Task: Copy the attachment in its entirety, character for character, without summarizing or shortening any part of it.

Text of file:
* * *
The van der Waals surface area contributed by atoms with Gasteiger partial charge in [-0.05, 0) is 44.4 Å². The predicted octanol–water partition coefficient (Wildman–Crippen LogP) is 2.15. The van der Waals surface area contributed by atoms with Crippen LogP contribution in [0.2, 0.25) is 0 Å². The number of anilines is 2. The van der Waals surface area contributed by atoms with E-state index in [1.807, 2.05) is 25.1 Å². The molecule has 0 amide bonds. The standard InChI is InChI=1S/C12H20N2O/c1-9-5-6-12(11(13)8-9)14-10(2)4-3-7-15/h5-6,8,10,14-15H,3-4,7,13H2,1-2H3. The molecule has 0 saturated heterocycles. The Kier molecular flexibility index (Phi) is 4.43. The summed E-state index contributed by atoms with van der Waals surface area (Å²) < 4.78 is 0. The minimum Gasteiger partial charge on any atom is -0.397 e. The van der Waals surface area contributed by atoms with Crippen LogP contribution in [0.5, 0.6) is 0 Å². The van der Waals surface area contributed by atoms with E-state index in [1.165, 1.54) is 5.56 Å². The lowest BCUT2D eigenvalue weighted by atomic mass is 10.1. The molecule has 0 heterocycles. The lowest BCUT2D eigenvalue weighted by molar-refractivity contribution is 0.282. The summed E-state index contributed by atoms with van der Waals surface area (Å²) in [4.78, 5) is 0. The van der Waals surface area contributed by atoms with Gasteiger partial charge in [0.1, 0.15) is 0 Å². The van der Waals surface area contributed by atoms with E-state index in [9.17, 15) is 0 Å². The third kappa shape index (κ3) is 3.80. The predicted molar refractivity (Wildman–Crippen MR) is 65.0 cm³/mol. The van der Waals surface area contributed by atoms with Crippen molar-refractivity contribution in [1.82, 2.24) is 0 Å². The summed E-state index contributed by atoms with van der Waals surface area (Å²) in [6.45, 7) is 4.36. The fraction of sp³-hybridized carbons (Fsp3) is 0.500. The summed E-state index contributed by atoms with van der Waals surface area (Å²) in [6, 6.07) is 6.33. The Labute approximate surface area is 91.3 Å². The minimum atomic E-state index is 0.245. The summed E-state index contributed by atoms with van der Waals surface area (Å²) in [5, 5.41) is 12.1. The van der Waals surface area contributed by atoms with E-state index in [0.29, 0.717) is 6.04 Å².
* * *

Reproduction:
The van der Waals surface area contributed by atoms with Gasteiger partial charge in [-0.05, 0) is 44.4 Å². The predicted octanol–water partition coefficient (Wildman–Crippen LogP) is 2.15. The van der Waals surface area contributed by atoms with Crippen LogP contribution in [0.2, 0.25) is 0 Å². The number of anilines is 2. The van der Waals surface area contributed by atoms with E-state index in [1.807, 2.05) is 25.1 Å². The molecule has 0 amide bonds. The standard InChI is InChI=1S/C12H20N2O/c1-9-5-6-12(11(13)8-9)14-10(2)4-3-7-15/h5-6,8,10,14-15H,3-4,7,13H2,1-2H3. The molecule has 0 saturated heterocycles. The Kier molecular flexibility index (Phi) is 4.43. The summed E-state index contributed by atoms with van der Waals surface area (Å²) < 4.78 is 0. The minimum Gasteiger partial charge on any atom is -0.397 e. The van der Waals surface area contributed by atoms with Crippen LogP contribution in [0.5, 0.6) is 0 Å². The van der Waals surface area contributed by atoms with E-state index in [1.165, 1.54) is 5.56 Å². The lowest BCUT2D eigenvalue weighted by atomic mass is 10.1. The molecule has 0 heterocycles. The lowest BCUT2D eigenvalue weighted by molar-refractivity contribution is 0.282. The summed E-state index contributed by atoms with van der Waals surface area (Å²) in [4.78, 5) is 0. The van der Waals surface area contributed by atoms with Gasteiger partial charge in [0.1, 0.15) is 0 Å². The van der Waals surface area contributed by atoms with E-state index in [9.17, 15) is 0 Å². The third kappa shape index (κ3) is 3.80. The predicted molar refractivity (Wildman–Crippen MR) is 65.0 cm³/mol. The van der Waals surface area contributed by atoms with Crippen molar-refractivity contribution in [1.82, 2.24) is 0 Å². The summed E-state index contributed by atoms with van der Waals surface area (Å²) in [6.45, 7) is 4.36. The fraction of sp³-hybridized carbons (Fsp3) is 0.500. The summed E-state index contributed by atoms with van der Waals surface area (Å²) in [6, 6.07) is 6.33. The Labute approximate surface area is 91.3 Å². The minimum atomic E-state index is 0.245. The summed E-state index contributed by atoms with van der Waals surface area (Å²) in [5, 5.41) is 12.1. The van der Waals surface area contributed by atoms with E-state index in [0.29, 0.717) is 6.04 Å².